Plaintiff correctly notes that he did include a claim for assault and battery as part of his second amended complaint (Doc. 81), and he maintains that the Court was aware that Plaintiff was advancing this state-law claim in addition to the claims brought for alleged violations of the Eighth Amendment. Plaintiff suggests that because the parties are continuing to litigate Plaintiff's claim regarding the conditions of his confinement following the May 13, 2006 cell extraction, the Court should also "allow litigation on the assault and battery claim and have the trials together because they derive from the same 5-13-06 incident." (Doc. 201, at 3.)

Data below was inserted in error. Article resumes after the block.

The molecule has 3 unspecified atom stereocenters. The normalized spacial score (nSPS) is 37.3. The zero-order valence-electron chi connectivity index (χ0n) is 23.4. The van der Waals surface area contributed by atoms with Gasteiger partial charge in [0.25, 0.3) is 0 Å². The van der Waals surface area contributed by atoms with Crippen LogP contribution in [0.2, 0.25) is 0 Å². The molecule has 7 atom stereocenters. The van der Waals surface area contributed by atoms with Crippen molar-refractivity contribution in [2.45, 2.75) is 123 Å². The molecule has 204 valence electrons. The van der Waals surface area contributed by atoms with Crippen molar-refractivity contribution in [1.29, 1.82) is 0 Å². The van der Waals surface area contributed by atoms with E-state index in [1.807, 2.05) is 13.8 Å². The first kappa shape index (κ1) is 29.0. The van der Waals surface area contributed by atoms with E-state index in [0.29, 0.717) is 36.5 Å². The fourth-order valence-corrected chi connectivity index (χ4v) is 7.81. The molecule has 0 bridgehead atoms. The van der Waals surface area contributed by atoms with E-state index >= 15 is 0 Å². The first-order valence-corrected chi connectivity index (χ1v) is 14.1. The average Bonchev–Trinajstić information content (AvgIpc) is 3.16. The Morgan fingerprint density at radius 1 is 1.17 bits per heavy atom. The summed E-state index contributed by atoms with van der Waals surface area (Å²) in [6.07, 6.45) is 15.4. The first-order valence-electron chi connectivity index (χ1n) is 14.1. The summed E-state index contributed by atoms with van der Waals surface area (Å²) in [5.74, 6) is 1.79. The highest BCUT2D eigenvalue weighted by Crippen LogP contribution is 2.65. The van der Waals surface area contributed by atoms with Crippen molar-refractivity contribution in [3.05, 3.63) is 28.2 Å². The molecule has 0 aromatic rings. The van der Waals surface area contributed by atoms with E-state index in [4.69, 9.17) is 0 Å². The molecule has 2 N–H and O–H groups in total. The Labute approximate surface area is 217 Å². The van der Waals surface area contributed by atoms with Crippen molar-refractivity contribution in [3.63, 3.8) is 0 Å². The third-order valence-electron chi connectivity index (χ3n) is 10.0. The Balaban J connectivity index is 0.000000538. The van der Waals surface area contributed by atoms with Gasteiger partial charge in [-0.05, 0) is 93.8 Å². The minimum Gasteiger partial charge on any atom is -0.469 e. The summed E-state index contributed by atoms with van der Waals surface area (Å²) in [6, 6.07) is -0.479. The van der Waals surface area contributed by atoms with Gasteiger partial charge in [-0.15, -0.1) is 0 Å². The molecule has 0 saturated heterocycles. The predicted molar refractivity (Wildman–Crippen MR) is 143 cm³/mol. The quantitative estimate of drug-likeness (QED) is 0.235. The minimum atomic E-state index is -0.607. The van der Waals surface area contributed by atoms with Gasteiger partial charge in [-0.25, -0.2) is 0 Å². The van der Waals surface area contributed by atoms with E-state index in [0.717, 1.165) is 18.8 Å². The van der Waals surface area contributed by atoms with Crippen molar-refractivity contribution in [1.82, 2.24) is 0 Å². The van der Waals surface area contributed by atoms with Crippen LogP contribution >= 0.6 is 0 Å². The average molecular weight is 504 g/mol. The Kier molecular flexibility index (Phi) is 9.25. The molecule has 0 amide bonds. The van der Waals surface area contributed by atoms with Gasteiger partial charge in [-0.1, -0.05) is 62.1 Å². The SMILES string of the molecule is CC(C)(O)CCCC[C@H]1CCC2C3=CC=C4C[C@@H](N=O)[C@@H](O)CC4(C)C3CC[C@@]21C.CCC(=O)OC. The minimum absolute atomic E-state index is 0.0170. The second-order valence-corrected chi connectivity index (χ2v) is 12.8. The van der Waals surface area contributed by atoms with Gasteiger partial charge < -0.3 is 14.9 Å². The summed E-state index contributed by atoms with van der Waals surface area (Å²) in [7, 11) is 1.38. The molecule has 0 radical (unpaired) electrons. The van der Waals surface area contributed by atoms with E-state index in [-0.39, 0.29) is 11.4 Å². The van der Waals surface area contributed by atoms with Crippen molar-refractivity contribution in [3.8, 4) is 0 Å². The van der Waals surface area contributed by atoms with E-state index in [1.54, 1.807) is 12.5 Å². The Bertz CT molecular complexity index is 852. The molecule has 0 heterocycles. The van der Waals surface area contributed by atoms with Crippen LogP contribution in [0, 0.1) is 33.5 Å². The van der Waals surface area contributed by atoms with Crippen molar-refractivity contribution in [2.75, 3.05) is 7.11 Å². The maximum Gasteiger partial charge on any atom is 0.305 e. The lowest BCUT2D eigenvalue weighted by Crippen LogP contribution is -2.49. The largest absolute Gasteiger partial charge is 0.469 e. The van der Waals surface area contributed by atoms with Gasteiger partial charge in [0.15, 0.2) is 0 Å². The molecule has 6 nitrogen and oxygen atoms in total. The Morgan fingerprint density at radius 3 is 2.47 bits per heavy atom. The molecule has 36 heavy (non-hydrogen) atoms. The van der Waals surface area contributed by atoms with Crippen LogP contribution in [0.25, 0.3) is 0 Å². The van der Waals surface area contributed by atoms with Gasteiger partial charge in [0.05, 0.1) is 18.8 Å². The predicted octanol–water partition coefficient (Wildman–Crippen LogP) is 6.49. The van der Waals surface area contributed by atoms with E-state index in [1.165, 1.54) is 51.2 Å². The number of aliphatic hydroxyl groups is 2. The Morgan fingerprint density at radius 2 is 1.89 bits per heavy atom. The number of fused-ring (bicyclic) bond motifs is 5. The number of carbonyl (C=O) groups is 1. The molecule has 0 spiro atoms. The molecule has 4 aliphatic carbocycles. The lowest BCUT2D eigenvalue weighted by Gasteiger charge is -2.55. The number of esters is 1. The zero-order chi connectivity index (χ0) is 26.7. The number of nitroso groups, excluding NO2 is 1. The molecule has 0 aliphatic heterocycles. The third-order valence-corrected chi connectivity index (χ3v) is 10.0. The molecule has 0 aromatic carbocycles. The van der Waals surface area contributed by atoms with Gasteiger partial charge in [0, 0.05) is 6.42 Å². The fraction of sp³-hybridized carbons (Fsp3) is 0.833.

Although it is true that Plaintiff purported to bring a claim for assault and battery under Pennsylvania law as part of his second amended complaint, it appears that the parties did not address the claim in any meaningful way at any time prior to the first trial in this action. Notably, when the bifurcation of Plaintiff's excessive force and conditions of confinement claims was expressly discussed with counsel -- in Plaintiff's presence -- prior to the commencement of the May 17, 2010 trial, no party mentioned Plaintiff's assault and battery allegations. It was thus something of a surprise when, less than two weeks after losing on his claims of excessive force, Plaintiff sought to revive his assault and battery claim -- a claim that relates to the very same incident and conduct that was tried before a jury on May 17 and May 18. We are, of course, mindful that Plaintiff is alleging that his appointed counsel simply refused to advance this claim despite Plaintiff's repeated urging that he do so. However, whatever may have occurred between Plaintiff and his lawyer with respect to this matter is ultimately irrelevant, because the Defendants would be entitled to sovereign immunity on any claim for assault and battery arising out of Plaintiff's cell extraction, and thus there is no state-law claim for Plaintiff to advance in any event.*fn2